Hey, I’m a writer/blogger. I use telecommunications technologies (wow big words) to perform work duties. I travel.
And I really live the lifestyle. And, well, the nomadic lifestyle is kind of a lonely one. Well for me it is.
I’ve been to over 25 countries (and counting!) and in the last 8 months I have lived in six different cities including Los Angeles (one month), San Francisco (One month), and Brooklyn (three months so far…). <- Yes I’m kind of bragging about my travel experience, especially as a 22-year old female who has done most of that traveling solo.
But i’m also trying to point out the fact that, hey, when you move around so much, you’re hard to find. Although I get much more restless when I stay in one spot (Just booked a flight yesterday actually and feel much better), it can become a little exhausting on the heart to keep roaming about without a shoulder to fall asleep on on those longer flights (sorry random strangers if I ever leant my head on you when asleep). Moving around is great, I wouldn’t give up traveling for the world (wait a second, maybe I would?) but…on some nights like tonight, I’m just a tad bit lonely. My roommate just called out from the kitchen: "By lonely she means desperate! But she's a nice girl, so go fuck off." Ha ha...Oh he's a gentleman.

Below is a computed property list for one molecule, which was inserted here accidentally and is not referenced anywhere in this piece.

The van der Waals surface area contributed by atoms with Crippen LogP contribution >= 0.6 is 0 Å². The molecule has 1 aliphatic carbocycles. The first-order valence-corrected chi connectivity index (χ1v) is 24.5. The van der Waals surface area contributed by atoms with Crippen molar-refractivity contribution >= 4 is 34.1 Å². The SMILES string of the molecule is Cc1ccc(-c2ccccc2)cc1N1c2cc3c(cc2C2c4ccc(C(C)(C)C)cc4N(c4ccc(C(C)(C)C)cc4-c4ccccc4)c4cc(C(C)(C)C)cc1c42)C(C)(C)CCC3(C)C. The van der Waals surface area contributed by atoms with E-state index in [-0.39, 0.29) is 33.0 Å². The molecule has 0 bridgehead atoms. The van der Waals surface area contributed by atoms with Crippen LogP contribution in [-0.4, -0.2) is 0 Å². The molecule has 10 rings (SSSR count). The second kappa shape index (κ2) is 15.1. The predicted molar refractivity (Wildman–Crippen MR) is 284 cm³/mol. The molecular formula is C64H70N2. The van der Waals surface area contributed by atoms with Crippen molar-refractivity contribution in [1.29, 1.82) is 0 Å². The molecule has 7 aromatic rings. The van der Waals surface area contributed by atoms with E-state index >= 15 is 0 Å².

I realized the connection between loneliness and the nomadic lifestyle when I was talking to my current roommate who I met the day we both moved into a temporary space we had found in Brooklyn on Craigslist. I have had a few flirtatious encounters while working, while waiting for the subway, and while enjoying a donut and a good book at a coffee shop where men have approached me. I kind of have the mind set that I should give every man a chance, even if I don’t feel immediately swept off my feet by them (and let’s be honest, it’s quite easy for me to feel that way).
These encounters have all turned into these strange men emailing, texting, or calling me countless times despite my answer of “No thanks.” After one man emailed me five times without me responding, he emailed me a sixth time with a link to his Soundcloud page where fresh new songs that he wrote/sang/played/recorded were waiting for me. This incident caused my roommate to say I need to set a new standard for meeting strangers in random places.
“You can’t just give your number to anyone!